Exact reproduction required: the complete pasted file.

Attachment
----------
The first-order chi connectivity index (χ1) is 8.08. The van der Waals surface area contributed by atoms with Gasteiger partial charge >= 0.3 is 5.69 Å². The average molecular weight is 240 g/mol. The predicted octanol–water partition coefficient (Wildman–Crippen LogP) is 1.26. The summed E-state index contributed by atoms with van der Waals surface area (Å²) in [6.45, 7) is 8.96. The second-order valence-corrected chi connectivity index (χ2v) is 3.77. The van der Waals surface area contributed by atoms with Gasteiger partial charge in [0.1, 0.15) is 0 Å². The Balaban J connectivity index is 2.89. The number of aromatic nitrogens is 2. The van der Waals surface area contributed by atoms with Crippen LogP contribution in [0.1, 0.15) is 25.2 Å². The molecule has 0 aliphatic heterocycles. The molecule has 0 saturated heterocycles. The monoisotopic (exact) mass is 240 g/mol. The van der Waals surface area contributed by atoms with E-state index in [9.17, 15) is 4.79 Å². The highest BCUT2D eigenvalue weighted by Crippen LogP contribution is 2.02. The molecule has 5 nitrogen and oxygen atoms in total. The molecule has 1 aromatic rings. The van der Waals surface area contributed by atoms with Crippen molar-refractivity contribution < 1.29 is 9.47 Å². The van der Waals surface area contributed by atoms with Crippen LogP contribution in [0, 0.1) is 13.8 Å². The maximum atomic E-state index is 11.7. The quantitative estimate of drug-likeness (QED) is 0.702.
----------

The first-order chi connectivity index (χ1) is 8.08. The van der Waals surface area contributed by atoms with Gasteiger partial charge >= 0.3 is 5.69 Å². The average molecular weight is 240 g/mol. The predicted octanol–water partition coefficient (Wildman–Crippen LogP) is 1.26. The summed E-state index contributed by atoms with van der Waals surface area (Å²) in [6.45, 7) is 8.96. The second-order valence-corrected chi connectivity index (χ2v) is 3.77. The van der Waals surface area contributed by atoms with Gasteiger partial charge in [0.1, 0.15) is 0 Å². The Balaban J connectivity index is 2.89. The number of aromatic nitrogens is 2. The van der Waals surface area contributed by atoms with Crippen LogP contribution in [0.1, 0.15) is 25.2 Å². The molecule has 0 aliphatic heterocycles. The molecule has 0 saturated heterocycles. The monoisotopic (exact) mass is 240 g/mol. The van der Waals surface area contributed by atoms with E-state index in [9.17, 15) is 4.79 Å². The highest BCUT2D eigenvalue weighted by Crippen LogP contribution is 2.02. The molecule has 5 nitrogen and oxygen atoms in total. The molecule has 1 aromatic rings. The van der Waals surface area contributed by atoms with Crippen molar-refractivity contribution < 1.29 is 9.47 Å². The van der Waals surface area contributed by atoms with Crippen LogP contribution in [0, 0.1) is 13.8 Å². The maximum atomic E-state index is 11.7. The quantitative estimate of drug-likeness (QED) is 0.702.